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the phenomenon (i.e., coping with cancer), while grounded theory gives scope for generating new theories from the data. However, these approaches are not without limitations. While grounded theory neglects the researcher and places importance on inductive‑positivism, IPA faces the obstacle of language and it cannot explain the “why” as it only focuses on the “how.” Alternate study designs in qualitative psycho‑oncology research are case studies, comparative studies and longitudinal studies. Case studies are conducted with an individual patient and often comprise an in‑depth interview, evaluation of their medical records, observation, and can even include excerpts from patients’ personal writings such as journals or diaries.[34] Case studies have been used to explore specific phenomena such as nondisclosure of cancer,[35] using beliefs and magical thinking to fight cancer and so on.[36] The case study design can also be used to understand the coping strategies used by less researched communities, cultures, faiths and so on. However, this can also be investigated by using comparative studies. Comparative studies in qualitative research are, possibly, the best way to evaluate individual differences in coping with cancer. Though not used in coping with cancer, comparative studies have been used to explore topics such as cultural differences in the experiences of cancer,[37] comparing experiences of different health conditions and so on.[38] Further, if one wanted to explore any changes in coping overtime, qualitative longitudinal study may prove beneficial as the researcher can record coping strategies used by cancer patients at different points in time thereby adding to a rich understanding of coping throughout the cancer trajectory. Indeed, research has successfully used this design to explore a range of topics such as recovery after cancer surgery,[39] desire for hastened death in advanced cancer patients,[40] experiences of head and neck cancer and so on.[41] Correspondingly, there are diverse qualitative methods for data collection such as focused, episodic, group and narrative interviews. Narratives as well as semi‑structured interviews are extensively used qualitative methods of data collection in health‑related research.[25] This is mainly because they are well‑suited for a number of methods of data analysis, there is freedom for the cancer patient to talk, and bias and rationalization on the part of the researcher is reduced. Hence, it gives the researcher a deep understanding of the types of coping styles used and the patient’s personal connotations of these styles. However, the feasibility of these methods of data collection depends on the choice of qualitative data analysis. The most frequently used methods of data analysis in psycho‑oncology research are: CA, TA, theoretical coding (used in grounded theory), IPA and computer‑assisted analysis.[33] CA and TA have both been widely used in cancer research which can be attributed to their flexibility and systematized, rule‑based, transparency of results. Computer‑assisted analysis is extremely efficient in organizing data, saves time, gives scope for taking larger samples and encourages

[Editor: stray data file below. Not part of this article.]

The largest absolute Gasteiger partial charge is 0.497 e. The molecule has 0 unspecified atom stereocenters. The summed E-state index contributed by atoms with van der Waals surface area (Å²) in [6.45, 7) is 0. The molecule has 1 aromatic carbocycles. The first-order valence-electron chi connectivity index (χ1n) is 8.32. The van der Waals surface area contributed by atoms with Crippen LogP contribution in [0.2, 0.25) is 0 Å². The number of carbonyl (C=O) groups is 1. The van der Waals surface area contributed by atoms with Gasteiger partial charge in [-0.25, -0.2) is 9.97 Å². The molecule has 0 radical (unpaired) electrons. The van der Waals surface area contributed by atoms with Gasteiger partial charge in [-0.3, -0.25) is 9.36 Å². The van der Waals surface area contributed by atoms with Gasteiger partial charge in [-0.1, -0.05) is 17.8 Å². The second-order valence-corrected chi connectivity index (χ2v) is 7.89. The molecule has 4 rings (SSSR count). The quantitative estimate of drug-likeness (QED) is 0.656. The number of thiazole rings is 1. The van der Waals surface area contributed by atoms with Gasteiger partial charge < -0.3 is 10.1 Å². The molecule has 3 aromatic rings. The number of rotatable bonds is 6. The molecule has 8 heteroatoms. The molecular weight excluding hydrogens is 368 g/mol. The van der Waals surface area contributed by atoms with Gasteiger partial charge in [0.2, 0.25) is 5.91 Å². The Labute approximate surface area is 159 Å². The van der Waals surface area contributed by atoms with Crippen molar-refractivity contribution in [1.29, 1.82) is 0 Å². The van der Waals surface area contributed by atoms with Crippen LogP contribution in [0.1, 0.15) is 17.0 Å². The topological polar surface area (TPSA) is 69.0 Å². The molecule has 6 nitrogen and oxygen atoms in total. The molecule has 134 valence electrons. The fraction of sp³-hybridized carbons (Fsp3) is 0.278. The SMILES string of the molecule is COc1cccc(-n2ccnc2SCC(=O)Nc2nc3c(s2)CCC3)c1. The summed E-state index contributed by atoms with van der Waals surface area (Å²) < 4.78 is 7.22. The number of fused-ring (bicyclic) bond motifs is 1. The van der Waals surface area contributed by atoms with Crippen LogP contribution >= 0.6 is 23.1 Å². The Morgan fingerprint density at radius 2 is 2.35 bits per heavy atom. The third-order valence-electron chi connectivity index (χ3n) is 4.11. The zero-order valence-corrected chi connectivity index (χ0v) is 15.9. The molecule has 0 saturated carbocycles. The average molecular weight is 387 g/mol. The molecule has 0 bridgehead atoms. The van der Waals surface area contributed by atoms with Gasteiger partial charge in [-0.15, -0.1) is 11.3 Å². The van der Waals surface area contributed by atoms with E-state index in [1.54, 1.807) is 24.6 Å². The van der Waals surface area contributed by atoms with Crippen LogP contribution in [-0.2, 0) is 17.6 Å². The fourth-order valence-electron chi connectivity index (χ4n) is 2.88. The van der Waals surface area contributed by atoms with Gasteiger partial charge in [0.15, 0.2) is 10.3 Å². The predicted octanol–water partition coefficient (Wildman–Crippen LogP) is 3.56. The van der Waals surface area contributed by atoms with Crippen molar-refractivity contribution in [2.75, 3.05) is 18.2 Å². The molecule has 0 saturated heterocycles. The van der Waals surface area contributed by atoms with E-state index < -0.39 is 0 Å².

systematization.[42] Further, emphasizing the flexibility of a qualitative research design to yield optimal results, one can also include one methodology for data collection (e.g., IPA) and another for data analysis (e.g., grounded theory) that may be better suited for the research question and participants. This brings us to the question: Which qualitative approach will help us to gain the most comprehensive, rich understanding of patients’ coping strategies with cancer? In qualitative research the individual and his/her experience plays a central role, hence it would be incorrect to categorize all people as one and try to come up with one single, blanket method. Indeed, it is due to the hand‑in‑hand nature of both advantages and disadvantages of qualitative designs, that a combination of qualitative and quantitative approaches may yield the most thorough understanding of coping in cancer. Research highlights that by virtue of this complimenting nature of a mixed method approach, one can achieve an objective yet deep understanding of diverse areas in psycho‑oncology.[19,43,44] CONCLUSIONS Reviewing the available literature in investigating the coping strategies used by cancer patients, appraising the different qualitative research designs, methods and analyses suggests that it is possible and important to explore this particular area of psycho‑oncology. Qualitative research, drawing from its salient characteristic of not viewing the individual (and their psychological outcomes) as problematic, gives a larger scope of understanding coping with cancer. Indeed, by using various combinations of the many choices in qualitative research along with quantitative methodologies can help us gain a superior, meaningful and a rich understanding of cancer patients’ needs, quality‑of‑life, coping, psychological distress and so on. REFERENCES 1. Devine D, Parker PA, Fouladi RT, Cohen L. The association between social support, intrusive thoughts, avoidance, and adjustment following an experimental cancer treatment. Psychooncology 2003;12:453‑62. 2. Guex P. An Introduction to Psycho‑Oncology. London: Routledge; 1994. 3. Herschbach P, Keller M, Knight L, Brandl T, Huber B, Henrich G, et al. Psychological problems of cancer patients: A cancer distress screening with a cancer‑specific questionnaire. Br J Cancer 2004;91:504‑11. 4. Moorey S, Greer S. Psychological Therapy for Patients with Cancer: A New Approach. 1st ed. Oxford: Heinemann Medical Books; 1989. 5. Tagay S, Herpertz S, Langkafel M, Erim Y, Bockisch A, Senf W, et al. Health‑related Quality of Life, depression and anxiety in thyroid cancer patients. Qual Life Res 2006;15:695‑703. 6. Yen JY, Ko CH, Yen CF, Yang MJ, Wu CY, Juan CH, et al. Quality of life, depression, and stress in breast cancer women outpatients receiving active therapy in Taiwan. Psychiatry Clin Neurosci 2006;60:147‑53. 7. Lazarus RS, Folkman S. Psychological Stress and the Coping Process. New York: Appleton‑Century‑Crofts; 1984. 8. Lyon BL. Stress, coping, and health. In: Rice VH, editor. Handbook of Stress, Coping, and Health. California: Sage Publications; 2000.